The standard treatment for locally advanced gastric cancer differs across the world. In western countries, perioperative chemotherapy or postoperative adjuvant chemoradiotherapy are the preferred treatment options, whereas in Asia, D2 gastrectomy followed by postoperative adjuvant chemotherapy is standard. In Japan, adjuvant chemotherapy with S-1 is the standard treatment for pStage II gastric cancer, whereas adjuvant chemotherapy with a doublet regimen is preferred for pStage III gastric cancer. The efficacy of preoperative neoadjuvant chemotherapy using S-1 plus cisplatin, has been investigated in selected patients with expected poor survival outcomes. To expand the indications for neoadjuvant chemotherapy, a clinical trial investigating the efficacy of preoperative S-1 plus oxaliplatin in patients with cStage III (cT3-4N1-3) gastric cancer (JCOG1509) is ongoing in Japan. The addition of immune checkpoint inhibitors to cytotoxic chemotherapy also seems promising and is being investigated in international randomized clinical trials. Although we have to await the final results of these studies, preoperative neoadjuvant chemotherapy is a promising treatment strategy and likely to become standard treatment for locally advanced gastric cancer in Japan.
Gastric cancer is the fifth most common type of cancer and the third leading cause of cancer-related deaths worldwide . The incidence of gastric cancer differs among regions, with the highest incidences reported in East Asian countries, including Japan, Korea, and China. Similarly, patient clinicopathological characteristics differ and early-stage gastric cancer is more frequently observed in East Asia.
The principle of treatment for gastric cancer is the same, regardless of region, with curative resection the mainstay option, although different preoperative and postoperative adjuvant treatments have developed in different regions. In Europe, perioperative chemotherapy is standard for locally advanced gastric cancer. The efficacy of this approach was confirmed by the MAGIC trial, which showed better survival of patients who received perioperative chemotherapy using epirubicin, cisplatin, and infused fluorouracil than of those treated without perioperative chemotherapy (HR, 0.75; 95% CI, 0.60–0.93) . This triplet regimen was standard before the superiority of perioperative fluorouracil plus leucovorin, oxaliplatin, and docetaxel (FLOT) was demonstrated in the FLOT4 study , wherein the hazard ratio for overall survival achieved in the FLOT arm versus the standard treatment arm was 0.77 (95% CI, 0.63–0.94).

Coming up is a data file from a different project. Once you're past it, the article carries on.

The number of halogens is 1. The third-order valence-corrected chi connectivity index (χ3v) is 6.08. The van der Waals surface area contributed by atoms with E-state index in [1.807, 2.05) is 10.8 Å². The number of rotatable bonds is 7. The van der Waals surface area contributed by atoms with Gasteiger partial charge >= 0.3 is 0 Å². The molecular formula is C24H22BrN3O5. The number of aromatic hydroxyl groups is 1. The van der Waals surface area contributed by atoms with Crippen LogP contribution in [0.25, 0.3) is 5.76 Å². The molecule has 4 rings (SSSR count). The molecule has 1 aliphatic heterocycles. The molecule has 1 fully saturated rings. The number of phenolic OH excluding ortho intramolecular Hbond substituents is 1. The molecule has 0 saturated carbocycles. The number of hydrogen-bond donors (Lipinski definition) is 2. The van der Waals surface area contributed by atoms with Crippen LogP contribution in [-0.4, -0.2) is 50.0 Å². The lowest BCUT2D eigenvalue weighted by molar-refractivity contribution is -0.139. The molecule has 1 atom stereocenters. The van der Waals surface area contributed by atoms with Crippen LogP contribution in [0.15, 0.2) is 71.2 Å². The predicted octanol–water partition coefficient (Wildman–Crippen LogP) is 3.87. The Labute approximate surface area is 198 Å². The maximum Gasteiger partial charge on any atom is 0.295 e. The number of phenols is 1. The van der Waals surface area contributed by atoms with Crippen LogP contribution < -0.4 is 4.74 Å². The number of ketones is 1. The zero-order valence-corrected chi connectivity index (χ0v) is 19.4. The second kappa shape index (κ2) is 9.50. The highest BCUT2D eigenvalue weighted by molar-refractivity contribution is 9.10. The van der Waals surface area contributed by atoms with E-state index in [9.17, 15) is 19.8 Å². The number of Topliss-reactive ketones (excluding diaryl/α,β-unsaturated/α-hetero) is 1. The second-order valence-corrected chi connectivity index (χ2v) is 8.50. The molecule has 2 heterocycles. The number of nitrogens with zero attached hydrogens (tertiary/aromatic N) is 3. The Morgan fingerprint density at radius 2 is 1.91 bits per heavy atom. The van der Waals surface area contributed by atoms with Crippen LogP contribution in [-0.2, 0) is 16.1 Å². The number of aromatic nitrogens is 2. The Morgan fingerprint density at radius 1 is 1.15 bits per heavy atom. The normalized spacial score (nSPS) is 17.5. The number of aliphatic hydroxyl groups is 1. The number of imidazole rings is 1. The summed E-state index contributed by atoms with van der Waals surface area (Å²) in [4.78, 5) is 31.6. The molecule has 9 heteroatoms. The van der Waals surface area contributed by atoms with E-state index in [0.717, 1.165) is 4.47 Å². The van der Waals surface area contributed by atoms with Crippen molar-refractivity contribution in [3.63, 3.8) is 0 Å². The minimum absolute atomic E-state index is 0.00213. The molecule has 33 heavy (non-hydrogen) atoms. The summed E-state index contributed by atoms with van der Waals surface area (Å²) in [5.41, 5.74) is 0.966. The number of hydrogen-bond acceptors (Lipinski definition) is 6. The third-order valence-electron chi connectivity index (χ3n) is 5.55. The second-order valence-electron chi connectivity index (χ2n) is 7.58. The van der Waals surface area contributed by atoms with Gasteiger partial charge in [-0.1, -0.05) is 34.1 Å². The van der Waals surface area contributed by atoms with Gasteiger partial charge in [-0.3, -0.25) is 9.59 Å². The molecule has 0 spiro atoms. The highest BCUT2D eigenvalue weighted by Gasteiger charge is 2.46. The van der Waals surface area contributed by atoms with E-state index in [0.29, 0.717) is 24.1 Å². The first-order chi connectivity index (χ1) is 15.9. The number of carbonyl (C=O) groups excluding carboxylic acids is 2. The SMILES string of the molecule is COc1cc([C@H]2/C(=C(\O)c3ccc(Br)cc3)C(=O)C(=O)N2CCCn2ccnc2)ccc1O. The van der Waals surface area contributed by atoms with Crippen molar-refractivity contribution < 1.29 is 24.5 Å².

In America, postoperative adjuvant chemoradiotherapy is preferred as the standard treatment, based on the efficacy demonstrated in the INT0116 study, in which the hazard ratio for death in the chemoradiotherapy group versus the surgery-only group was 0.74 (95% CI, 0.60–0.92) . Conversely, in East Asia, gastrectomy with postoperative adjuvant chemotherapy is preferred, based on the results of clinical trials, although preoperative neoadjuvant chemotherapy is given to selected patients [5,6,7,8].